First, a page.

Brings me to a secondary question, what do y'all do to ease the process when you do get them? And has anyone tried taping a hand warmer on the bottom of each wrist while climbing/belaying? I've been told that this essentially "tricks" your body into thinking that temps are normal and keeps the blood flow to the fingers normal.



Yes, I've used hand warmers stuffed on the inside cuff of the wrist..seems to generate enough heat to help circulation...but it's not foolproof. Overgrip and here come the barfies anyway.


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By Buff Johnson
Nov 12, 2012
smiley face

The tissue response is called reactive hyperemia. It's localized so the it won't be due to a total volume shift to/from your core, but a return of localized volume that exceeds normal flow but will then stabilize.

The cold plays a role in localized shunting and by having hemoglobin be able to hang on to oxygen a little stronger, so that's probably where you can try to keep perfusion by using the hand warmers. If you overgrip and don't shake out, you've essentially reduced your perfusion, regardless. You can get the same response if you tourniquet an extremity on a warm summer's day. The return will also provide the neuro sensory of pain.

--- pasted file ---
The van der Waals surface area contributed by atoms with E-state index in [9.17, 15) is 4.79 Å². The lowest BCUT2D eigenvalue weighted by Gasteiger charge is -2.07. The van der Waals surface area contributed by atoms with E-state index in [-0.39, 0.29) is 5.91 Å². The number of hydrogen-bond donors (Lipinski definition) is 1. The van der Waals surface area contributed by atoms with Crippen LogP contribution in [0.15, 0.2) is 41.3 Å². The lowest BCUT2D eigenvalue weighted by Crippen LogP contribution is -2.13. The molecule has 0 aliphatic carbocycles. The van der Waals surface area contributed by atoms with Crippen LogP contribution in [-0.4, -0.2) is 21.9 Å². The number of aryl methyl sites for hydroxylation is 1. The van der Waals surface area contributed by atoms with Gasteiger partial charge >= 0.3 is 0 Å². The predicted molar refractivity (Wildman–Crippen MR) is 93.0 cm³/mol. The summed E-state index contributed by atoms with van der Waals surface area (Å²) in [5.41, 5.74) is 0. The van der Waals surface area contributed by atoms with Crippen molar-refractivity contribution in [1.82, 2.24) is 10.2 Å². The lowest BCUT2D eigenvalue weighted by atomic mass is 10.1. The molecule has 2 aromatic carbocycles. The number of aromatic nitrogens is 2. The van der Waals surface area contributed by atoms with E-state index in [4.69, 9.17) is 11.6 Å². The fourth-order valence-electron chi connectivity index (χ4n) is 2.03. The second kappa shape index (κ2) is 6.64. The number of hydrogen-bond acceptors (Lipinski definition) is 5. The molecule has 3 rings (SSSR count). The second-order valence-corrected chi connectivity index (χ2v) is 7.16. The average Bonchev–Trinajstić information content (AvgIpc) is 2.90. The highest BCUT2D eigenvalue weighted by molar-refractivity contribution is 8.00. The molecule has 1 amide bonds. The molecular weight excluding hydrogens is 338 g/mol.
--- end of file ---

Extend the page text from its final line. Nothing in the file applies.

Getting rid of the leashes helped me out tremendously.

The barfies come from a pain & sympathetic response, possibly overuse of your core abd muscles, or a combination.

If you blow chow, always say you hammered the sauce way too hard the night before.


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By Medic741
From Pittsford, New York
Nov 12, 2012
When I was a bum at Frey

Think about it like a crush injury that is rapidly relief used... Buildup of metabolic wastes is stored in non perfused interstitial space then dumped when circulation returns. Ph drops suddenly and body responds by vomiting to rapidly dump excess acid, point about increase in sympathetic tone id agree with.


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By willeslinger
From Golden, Colorado
Nov 12, 2012
I was pretty bummed when they didn't greenlight my "Bourne Identity" style reboot of The Eiger Sanction. This was from the rough draft's first act.

Buff Johnson wrote:
If you blow chow, always say you hammered the sauce way too hard the night before.


It's funny yo use te word chow, because my solution to the problem is to throw in a fat chAw


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By Rockbanned
From Plattsburgh, Ny
Jan 19, 2013
Slab...